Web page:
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Monday, July 22, 2024

Mediation wards off major state strike

UPDATED: Thousands of state workers around the country were poised to go out on strike Thursday if their demands for higher pay aren’t met. After more than 16 hours of overtime negotiations that ended Thursday afternoon, state mediators managed to avoid a strike that would pull as many as 77,000 public sector employees off the job.

State mediator Richard Saue (center) was among those launching into mediation this week, in an effort to avoid what could develop into a major strike among state workers all over Norway. PHOTO: Unio

Newspaper VG  reported late Thursday morning that there likely would be no major strike after all. Details remained sketchy, but VG reported that three of the four major trade union federations representing state workers had all agreed to a proposed settlement put forth by mediators Richard Saue and Nils Dalseide.

Federations LO Stat, Unio and YS Stat reportedly support the proposal. The only hold-out, according to VG, was Akademikerne, which represents a wide range of state employees within education and various other state agencies. The stalemate was later resolved on Thursday afternoo, after 16 hours of overtime talks, through two agreements. LO Stat, YS Stat and Unio received a “pot” to split between central and local wage hikes, while Akademikerne received one pot of funds to be used strictly for raises decided at the local level.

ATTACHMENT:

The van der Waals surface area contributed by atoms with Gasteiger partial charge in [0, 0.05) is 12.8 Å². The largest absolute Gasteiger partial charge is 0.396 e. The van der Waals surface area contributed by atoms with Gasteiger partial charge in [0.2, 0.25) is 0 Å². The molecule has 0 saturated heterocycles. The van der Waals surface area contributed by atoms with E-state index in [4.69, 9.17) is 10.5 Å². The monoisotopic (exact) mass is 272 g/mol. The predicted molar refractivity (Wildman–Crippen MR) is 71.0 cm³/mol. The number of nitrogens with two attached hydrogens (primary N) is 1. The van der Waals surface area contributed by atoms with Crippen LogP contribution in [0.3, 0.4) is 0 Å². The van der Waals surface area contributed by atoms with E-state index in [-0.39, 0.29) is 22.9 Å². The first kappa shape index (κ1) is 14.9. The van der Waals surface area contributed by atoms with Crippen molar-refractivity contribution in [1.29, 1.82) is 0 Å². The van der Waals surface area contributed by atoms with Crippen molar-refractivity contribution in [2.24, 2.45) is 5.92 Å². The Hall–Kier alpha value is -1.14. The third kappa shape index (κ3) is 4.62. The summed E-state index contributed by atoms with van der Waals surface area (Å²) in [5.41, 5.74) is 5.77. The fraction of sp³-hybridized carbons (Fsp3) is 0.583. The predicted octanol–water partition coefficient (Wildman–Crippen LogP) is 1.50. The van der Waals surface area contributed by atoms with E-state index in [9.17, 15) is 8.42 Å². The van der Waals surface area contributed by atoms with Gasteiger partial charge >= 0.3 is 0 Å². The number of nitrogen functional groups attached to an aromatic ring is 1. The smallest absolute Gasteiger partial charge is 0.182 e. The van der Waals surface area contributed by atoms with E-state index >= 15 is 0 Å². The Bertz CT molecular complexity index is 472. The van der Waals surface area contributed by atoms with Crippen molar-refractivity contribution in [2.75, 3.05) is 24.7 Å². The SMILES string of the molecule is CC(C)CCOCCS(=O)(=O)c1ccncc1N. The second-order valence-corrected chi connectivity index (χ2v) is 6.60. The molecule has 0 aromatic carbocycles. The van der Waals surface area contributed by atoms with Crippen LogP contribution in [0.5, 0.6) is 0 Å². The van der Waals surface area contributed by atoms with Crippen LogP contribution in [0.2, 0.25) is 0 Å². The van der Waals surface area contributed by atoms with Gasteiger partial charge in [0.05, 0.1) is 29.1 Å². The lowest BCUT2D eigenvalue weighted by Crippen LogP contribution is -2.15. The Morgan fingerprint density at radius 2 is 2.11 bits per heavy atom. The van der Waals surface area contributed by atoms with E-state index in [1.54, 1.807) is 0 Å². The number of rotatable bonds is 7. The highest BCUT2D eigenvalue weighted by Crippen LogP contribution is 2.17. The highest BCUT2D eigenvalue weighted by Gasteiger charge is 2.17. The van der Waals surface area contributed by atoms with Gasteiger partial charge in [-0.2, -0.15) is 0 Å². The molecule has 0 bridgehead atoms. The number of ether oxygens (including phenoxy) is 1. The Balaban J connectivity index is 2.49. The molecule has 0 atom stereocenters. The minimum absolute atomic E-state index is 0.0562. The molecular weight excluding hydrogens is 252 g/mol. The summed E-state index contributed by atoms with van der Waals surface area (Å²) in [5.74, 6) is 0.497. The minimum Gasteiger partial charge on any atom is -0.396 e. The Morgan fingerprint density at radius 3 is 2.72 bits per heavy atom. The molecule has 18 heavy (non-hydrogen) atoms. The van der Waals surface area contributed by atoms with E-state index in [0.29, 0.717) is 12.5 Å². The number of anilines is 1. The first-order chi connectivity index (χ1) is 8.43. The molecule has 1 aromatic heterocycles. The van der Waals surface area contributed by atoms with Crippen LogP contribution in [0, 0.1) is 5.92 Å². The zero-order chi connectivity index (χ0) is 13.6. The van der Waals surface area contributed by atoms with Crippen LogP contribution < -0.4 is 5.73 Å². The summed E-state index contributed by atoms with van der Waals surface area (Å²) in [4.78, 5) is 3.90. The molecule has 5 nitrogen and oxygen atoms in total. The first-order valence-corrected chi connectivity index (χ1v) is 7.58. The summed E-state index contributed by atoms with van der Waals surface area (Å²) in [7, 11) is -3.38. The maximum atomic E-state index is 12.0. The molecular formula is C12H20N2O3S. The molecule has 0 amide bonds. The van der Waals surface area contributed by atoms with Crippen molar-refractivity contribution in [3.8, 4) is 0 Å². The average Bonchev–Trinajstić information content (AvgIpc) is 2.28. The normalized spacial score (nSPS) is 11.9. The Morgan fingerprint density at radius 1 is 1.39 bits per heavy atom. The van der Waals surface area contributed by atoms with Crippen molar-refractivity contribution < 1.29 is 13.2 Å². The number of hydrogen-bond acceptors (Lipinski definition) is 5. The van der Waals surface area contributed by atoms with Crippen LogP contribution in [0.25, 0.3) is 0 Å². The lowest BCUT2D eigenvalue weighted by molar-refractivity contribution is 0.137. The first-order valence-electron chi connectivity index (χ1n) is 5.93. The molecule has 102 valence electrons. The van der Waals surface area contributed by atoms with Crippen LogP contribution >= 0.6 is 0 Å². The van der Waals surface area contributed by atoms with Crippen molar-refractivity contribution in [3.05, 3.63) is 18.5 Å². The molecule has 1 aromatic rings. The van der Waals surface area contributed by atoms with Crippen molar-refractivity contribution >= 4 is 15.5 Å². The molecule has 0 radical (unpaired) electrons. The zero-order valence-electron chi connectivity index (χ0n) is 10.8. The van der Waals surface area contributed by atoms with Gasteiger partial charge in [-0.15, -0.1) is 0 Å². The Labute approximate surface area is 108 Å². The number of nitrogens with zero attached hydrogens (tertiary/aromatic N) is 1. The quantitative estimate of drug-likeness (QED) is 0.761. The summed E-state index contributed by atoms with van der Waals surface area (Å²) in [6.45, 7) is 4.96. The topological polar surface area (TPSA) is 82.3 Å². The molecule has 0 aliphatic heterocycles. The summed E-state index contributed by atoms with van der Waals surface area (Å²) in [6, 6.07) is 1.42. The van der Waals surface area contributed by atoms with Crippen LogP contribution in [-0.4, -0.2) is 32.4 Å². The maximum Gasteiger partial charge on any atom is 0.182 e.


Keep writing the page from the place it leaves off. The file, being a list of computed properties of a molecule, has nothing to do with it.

A strike would have affected police, university and college employees, those working at state welfare agency NAV and many other state offices. National mediator Dalseide and his colleagues started making a last-ditch effort this week to ward off a major strike after negotiations between the state and the four major labour organizations representing state employees broke down.

The unions objected to wage hikes of less than 3 percent that they don’t think will reduce a pay gap between men and women. The unions also claimed the state was allocating too much of the amount set aside for moderate pay raises for local wage settlements, instead of standard raises on a nationwide basis.

Strike could escalate quickly
A strike was due to begin relatively modestly, with 6,200 workers called off the job. LO Stat planned to send the largest amount of state employees (4,000) out on strike, mostly in Oslo and Trondheim and mostly at NAV and tax offices. State prison personnel would also be affected along with those working on the restoration of the Nidaros Cathedral in Trondheim.

Unio was set to call out 1,100 of its members, mostly at Norwegian colleges and universities and within the state police. Akademikerne planned to pull 814 members off the job at state directorates, NAV, the police, and the state military research institute (Forsvarets forskningsinstitutt), while YS threatened to call out members working at the customs agency, several state ministries and the Bjørgvin Prison in Bergen.

The strike was also set to escalate quickly, with the unions threatening to pull as many as 77,000 state employees off the job. That would have affected everything from law enforcement to whether students were able to take year-end exams.